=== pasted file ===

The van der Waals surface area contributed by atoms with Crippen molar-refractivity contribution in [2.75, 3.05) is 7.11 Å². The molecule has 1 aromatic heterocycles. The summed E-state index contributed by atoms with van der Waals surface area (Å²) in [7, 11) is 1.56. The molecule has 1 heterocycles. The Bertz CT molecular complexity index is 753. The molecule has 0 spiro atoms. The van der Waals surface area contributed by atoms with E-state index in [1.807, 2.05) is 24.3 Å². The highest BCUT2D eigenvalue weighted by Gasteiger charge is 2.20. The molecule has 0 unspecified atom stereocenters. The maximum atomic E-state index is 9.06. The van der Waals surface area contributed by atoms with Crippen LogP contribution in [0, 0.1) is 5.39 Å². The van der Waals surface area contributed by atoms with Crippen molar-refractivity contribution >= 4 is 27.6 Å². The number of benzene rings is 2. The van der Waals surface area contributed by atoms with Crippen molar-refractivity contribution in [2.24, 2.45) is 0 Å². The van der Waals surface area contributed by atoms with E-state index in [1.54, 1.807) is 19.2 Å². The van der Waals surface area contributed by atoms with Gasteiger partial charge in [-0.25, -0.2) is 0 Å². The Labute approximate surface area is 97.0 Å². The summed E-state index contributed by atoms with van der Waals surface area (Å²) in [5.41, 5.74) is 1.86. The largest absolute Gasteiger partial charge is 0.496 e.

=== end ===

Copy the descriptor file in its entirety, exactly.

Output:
The van der Waals surface area contributed by atoms with Crippen molar-refractivity contribution in [2.75, 3.05) is 7.11 Å². The molecule has 1 aromatic heterocycles. The summed E-state index contributed by atoms with van der Waals surface area (Å²) in [7, 11) is 1.56. The molecule has 1 heterocycles. The Bertz CT molecular complexity index is 753. The molecule has 0 spiro atoms. The van der Waals surface area contributed by atoms with E-state index in [1.807, 2.05) is 24.3 Å². The highest BCUT2D eigenvalue weighted by Gasteiger charge is 2.20. The molecule has 0 unspecified atom stereocenters. The maximum atomic E-state index is 9.06. The van der Waals surface area contributed by atoms with Crippen LogP contribution in [0, 0.1) is 5.39 Å². The van der Waals surface area contributed by atoms with Crippen molar-refractivity contribution >= 4 is 27.6 Å². The number of benzene rings is 2. The van der Waals surface area contributed by atoms with Crippen molar-refractivity contribution in [2.24, 2.45) is 0 Å². The van der Waals surface area contributed by atoms with E-state index in [1.54, 1.807) is 19.2 Å². The van der Waals surface area contributed by atoms with Gasteiger partial charge in [-0.25, -0.2) is 0 Å². The Labute approximate surface area is 97.0 Å². The summed E-state index contributed by atoms with van der Waals surface area (Å²) in [5.41, 5.74) is 1.86. The largest absolute Gasteiger partial charge is 0.496 e.